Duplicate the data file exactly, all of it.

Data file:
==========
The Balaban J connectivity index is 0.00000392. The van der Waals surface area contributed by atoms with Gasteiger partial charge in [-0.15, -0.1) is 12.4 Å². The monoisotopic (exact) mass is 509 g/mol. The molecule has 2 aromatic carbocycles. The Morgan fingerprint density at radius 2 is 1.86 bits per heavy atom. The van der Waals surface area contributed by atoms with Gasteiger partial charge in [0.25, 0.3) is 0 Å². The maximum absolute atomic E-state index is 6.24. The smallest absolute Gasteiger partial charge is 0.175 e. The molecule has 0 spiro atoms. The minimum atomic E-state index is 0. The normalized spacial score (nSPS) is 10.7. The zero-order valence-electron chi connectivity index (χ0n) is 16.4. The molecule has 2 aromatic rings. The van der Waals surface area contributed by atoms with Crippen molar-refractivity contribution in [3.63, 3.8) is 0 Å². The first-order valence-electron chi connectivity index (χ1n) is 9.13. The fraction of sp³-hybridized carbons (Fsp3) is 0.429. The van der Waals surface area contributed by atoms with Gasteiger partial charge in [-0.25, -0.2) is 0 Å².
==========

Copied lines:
The Balaban J connectivity index is 0.00000392. The van der Waals surface area contributed by atoms with Gasteiger partial charge in [-0.15, -0.1) is 12.4 Å². The monoisotopic (exact) mass is 509 g/mol. The molecule has 2 aromatic carbocycles. The Morgan fingerprint density at radius 2 is 1.86 bits per heavy atom. The van der Waals surface area contributed by atoms with Gasteiger partial charge in [0.25, 0.3) is 0 Å². The maximum absolute atomic E-state index is 6.24. The smallest absolute Gasteiger partial charge is 0.175 e. The molecule has 0 spiro atoms. The minimum atomic E-state index is 0. The normalized spacial score (nSPS) is 10.7. The zero-order valence-electron chi connectivity index (χ0n) is 16.4. The molecule has 2 aromatic rings. The van der Waals surface area contributed by atoms with Crippen molar-refractivity contribution in [3.63, 3.8) is 0 Å². The first-order valence-electron chi connectivity index (χ1n) is 9.13. The fraction of sp³-hybridized carbons (Fsp3) is 0.429. The van der Waals surface area contributed by atoms with Gasteiger partial charge in [-0.25, -0.2) is 0 Å².